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Highlighting Key People in Hip-Hop

When you’re introduced to Amir Abbassy’s company, Blame The Label, you might get the wrong impression. This Richmond, Virginia native is all for label support but he also believes an artist can reach the same success independently. Since his entry into the industry in the early 2000s, the impact of major labels has lessened. As the manager of Philadelphia’s own Freeway, Abbassy witnessed the shift firsthand. With a dedicated team, social networks and clout, the former Roc-A-Fella artist has maintained a buzz, despite the absence of major label backing. Abbassy’s expertise in management stems from years of experience in several fields. He began his journey in the industry with a position in marketing and promotion for radio. Over the years, he’s worked with a number of indie and major labels and now, he’s currently the Director of Marketing & Promotions at BlastMusic – formerly known as SMC Records. We got a chance to pick Abbassy’s brain about everything from his experience in the industry to his role as a manager. And if you follow his twitter account, @BlameTheLabel, you know to take notes.

How do you feel about the progress you’ve made since you’ve been in the industry?
Well, first off, I’m blessed! As you know, the music industry has a high turnover rate so it’s good to still be around. Honestly though I still feel like I’m just getting started. So, no matter how far I might think I’ve progressed, I’ve still got a long way to go. I always want to use all of my experiences and the knowledge I’ve learned thus far and continue to challenge myself, and the industry. Free and I always say every week is rookie season and that keeps us from ever being complacent.


What was the industry’s climate like when you first came along compared to how it is now?
When I was coming up, it felt like there were no alternatives to getting visibility as an artist except being signed. You get noticed, you rap for someone who is in the industry, you get signed, and then you drop a project. A lot of artists back then didn’t have access to the resources we have now. Now an artist and his team can put out an album on iTunes, shoot videos, work with a publicist, and generate a buzz without any label. I’m not mad at the new climate at all.

What inspired you to pursue a career as a manager?
As a kid my parents used to tell me I was the “Voice of Reason” so I’ve always felt like one of my skill sets was to be able to see the big picture and give constructive criticism that’s of value. Additionally, I knew early on that this was something I wanted to do. I always say a good manager in my opinion is like a good point guard who understands the skill sets of each player and how they can contribute to a cohesive and effective team. I like running the point.

For an artist like Freeway who’s religion plays a key factor in his life, was there ever a point where you second-guessed the impact he would have on his fans and hip-hop as a whole?
I’ve never doubted Free’s impact for one second. You could always hear the pain and struggle in Free’s voice. He doesn’t just speak for himself; he’s the voice for the voiceless. You can listen to his first album Philadelphia Freeway today, which just recently celebrated its 10th anniversary, and go to Philly tomorrow and see those bars playing out in real life.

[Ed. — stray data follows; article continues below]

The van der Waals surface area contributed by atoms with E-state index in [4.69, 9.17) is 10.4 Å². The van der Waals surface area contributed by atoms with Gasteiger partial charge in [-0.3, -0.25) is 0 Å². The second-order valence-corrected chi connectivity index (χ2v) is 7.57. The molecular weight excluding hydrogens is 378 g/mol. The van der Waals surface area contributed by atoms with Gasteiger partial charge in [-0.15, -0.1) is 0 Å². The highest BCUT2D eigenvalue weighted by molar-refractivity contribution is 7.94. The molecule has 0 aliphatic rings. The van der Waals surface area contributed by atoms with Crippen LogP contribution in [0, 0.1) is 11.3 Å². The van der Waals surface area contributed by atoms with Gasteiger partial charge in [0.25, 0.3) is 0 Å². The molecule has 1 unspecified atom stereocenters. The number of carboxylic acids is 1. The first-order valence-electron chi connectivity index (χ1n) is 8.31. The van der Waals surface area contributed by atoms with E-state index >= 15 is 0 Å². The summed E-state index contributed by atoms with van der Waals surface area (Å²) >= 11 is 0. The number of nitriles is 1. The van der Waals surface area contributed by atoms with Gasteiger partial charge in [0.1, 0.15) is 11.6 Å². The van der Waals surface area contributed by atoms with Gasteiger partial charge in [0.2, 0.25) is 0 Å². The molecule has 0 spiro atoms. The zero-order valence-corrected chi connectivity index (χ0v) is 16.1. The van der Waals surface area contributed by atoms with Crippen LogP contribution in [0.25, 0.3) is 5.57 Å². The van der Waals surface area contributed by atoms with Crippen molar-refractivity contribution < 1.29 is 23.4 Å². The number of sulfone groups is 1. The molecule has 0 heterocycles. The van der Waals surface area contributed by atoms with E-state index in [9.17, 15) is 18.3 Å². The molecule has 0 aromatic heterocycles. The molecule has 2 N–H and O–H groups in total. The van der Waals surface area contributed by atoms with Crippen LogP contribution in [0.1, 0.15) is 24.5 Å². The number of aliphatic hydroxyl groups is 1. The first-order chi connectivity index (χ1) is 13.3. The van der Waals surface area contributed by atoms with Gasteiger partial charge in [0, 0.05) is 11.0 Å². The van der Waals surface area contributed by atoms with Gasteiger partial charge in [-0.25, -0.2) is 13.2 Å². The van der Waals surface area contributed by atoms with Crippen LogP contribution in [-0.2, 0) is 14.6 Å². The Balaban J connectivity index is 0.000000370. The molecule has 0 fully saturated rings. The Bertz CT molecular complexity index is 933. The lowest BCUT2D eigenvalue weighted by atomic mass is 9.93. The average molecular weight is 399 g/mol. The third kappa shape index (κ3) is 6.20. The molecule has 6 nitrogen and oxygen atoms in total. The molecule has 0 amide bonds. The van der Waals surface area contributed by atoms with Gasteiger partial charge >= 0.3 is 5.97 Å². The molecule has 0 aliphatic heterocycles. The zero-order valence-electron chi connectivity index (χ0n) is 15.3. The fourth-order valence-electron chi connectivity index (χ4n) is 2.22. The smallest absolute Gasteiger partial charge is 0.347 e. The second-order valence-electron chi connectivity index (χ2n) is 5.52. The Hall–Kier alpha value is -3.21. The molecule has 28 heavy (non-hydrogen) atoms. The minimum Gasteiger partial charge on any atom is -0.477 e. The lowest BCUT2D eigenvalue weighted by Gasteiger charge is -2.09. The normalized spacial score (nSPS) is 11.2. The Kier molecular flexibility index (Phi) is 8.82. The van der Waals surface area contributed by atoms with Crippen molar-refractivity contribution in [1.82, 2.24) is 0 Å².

That goes into one of the jewels you dropped on Twitter: “Artists don’t be so quick to change your narrative. You’ll lose the core fans that helped you get to where you are now.” A lot of artists might feel that they have to sway towards the sound that’s dominating the radio or sound like the artists that recently blew up to get people to pay attention. If they’re new with a small fan base and their narrative isn’t working, then what?
My advice is to stay authentic and tell the story you want told and I guarantee folks will gravitate towards it. This won’t happen overnight but when it does your story will spread faster than the other narrative that wasn’t completely you. The music should always match and complement the artist.

For managers on the come-up, what tips can you give to them?
I won’t give away too much; they’ll have to pay a consulting fee for that. But I would urge managers to find new opportunities for their artists every day. Don’t ever wait for things to fall in your lap, go out there, venture and work with brands outside of music. There is sponsorship money out there to be made and the more you cross-promote with those lifestyle brands, the more awareness you’re going to bring back to the artist. Lastly, don’t tell the artist what they want to hear tell them what they need to hear.

What can we look forward to from you this year?
I’m focused on branding Blame The Label, working with more clients in and out of music and continuing to build my relationships within the industry. Plus, the bearded wonder Freeway and I will probably be working with each other until our wheels fall off. That’s my brother for life. I’m also working with a real talented artist, The Narcicyst who’s based out of Montreal. Keep him on your radar, we are about to rollout a very fresh campaign with him + Ray Ban beginning in the month of May. I also manage Amaar, an artist out of the Bay who I call the “placement king.” He’s still getting checks from music we got placed in Scary Movie 3, ER, and CSI Miami, just to name a few.

Follow Amir on Twitter @BlameTheLabel
-Danitha Jones (@LifeLikeJones)

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